Puerto Natales and the Torres del Paine
The Torres del Paine National Park is, just like the Fitz Roy, renowned around the world for its spectacular trekking. The park lies at the very end of the Andes mountain range in Chile, a bus ride away from the town of Puerto Natales. The typical hikes are either four days or ten days, depending on the route. The Torres - or Towers - are the main attraction. There are three of them; tall granite towers that stretch into the clouds and have a dark, sinister look about them. On the tourist map they hand you at the gate, the writer implores you to admire the "eye catching granite" of the peaks.
The bus rattled by the street of our Puerto Natales hostel at a brisk 7 a.m. In an effort to avoid the harsh reality of Four Days of Trekking, I slept the entire bus ride into the park. I awoke at the last possible moment, as we were being shepherded off of the bus and into the park's front gates. The mountains, with their eye catching granite, commanded the landscape. At the foot of the last trickle of the Andes was a large icy blue lake, rolling foothills, herds of guanacos (small cameloid related to the llama), and the occasional nandu (ostrich like creature, also called Darwin's Rhea... or as Yuval called them, Darwin's Pigeon). We paid our entrance, a whopping 15000 pesos or 28 US dollars, and went to go take the ferry over to the other side of the lake to begin our trek. While waiting we walked over to see a waterfall. The park felt alive with the forces of nature; you could practically chew on gravity. And, predictably, the tempestuous wind continued to howl and shriek. The waterfall roared and pounded the surroundings rocks and the wind chiseling away at the stoic faces of the mountains.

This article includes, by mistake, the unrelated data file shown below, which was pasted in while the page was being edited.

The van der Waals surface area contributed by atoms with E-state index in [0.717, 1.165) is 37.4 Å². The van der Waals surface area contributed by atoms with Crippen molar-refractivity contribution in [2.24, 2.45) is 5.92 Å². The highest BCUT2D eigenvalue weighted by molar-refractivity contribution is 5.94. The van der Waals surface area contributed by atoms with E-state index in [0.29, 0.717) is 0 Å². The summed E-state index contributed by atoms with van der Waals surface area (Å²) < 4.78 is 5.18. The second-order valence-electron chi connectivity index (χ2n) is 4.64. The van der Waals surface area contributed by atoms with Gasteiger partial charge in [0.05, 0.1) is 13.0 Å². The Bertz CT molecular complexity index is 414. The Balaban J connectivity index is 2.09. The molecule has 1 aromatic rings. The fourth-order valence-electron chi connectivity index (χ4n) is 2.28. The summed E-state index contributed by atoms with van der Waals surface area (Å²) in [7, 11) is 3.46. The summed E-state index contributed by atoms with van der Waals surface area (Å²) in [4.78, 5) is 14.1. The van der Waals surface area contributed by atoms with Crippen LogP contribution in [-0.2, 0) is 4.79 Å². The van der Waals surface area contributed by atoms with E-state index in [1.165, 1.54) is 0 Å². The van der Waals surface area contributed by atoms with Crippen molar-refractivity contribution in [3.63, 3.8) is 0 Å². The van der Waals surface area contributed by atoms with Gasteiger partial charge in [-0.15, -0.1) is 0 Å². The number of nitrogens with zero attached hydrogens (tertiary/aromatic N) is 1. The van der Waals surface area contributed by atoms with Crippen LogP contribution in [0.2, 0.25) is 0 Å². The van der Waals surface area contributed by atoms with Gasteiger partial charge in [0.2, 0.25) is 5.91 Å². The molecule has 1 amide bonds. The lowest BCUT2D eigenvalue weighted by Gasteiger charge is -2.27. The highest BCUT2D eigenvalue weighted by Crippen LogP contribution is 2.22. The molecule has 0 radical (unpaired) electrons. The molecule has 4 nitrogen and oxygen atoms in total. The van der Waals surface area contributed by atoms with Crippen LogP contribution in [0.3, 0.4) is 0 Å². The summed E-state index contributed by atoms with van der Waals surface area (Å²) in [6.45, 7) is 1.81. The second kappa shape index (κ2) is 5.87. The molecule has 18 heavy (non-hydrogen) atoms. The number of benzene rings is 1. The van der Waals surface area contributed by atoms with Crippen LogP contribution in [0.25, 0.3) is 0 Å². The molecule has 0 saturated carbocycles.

The ferry came and carried us across the lake, with the rest of the trekkers. We arrived at the base camp for our first trek, the Grey Glacier, and found it to be covered in tents, like fields of nylon mushrooms. There was also a hotel there, but we were roughing it and right away went about pitching Yuval's little orange tent. The park people had constructed a kitchen and eating area, a large circular building that sheltered from the wind and provided stoves and sinks and
tables. It was packed with people. You could hardly move inside, let alone find a flat surface on which to cook/eat. The popularity of the Torres park was quite evident. Hordes of people had shirked warm beds and proper showers; many more than I had expected. I'd thought we would have felt more.... in nature, not in a tourist attraction. Ah, fun times on the Gringo Trail.
Highlights of the four-day trek:eating dinner each night (we became connoisseurs of camp-cooking), going to sleep snuggled in my sleeping bag, drinking out of the fresh water streams, staying behind at base camp and reading while Yuval did the uphill parts, making tea and eating cookies beside a small lake two hours before arriving at the end point, and the shower upon arriving back at the hostel. And of course, the scenery was quite nice. Also, we had been lucky, weather wise – it was nippy but the sun was out most of the time. I heard stories of people having to climb the inclines on all fours because of the wind, or having to ford swollen, icy rivers that washed out the path, or being caught in crazy snow/hail/ice storms. All in all, it wasn't the slog I expected (opting out of the uphill parts had a lot to do with that) and I enjoyed it in spite of myself.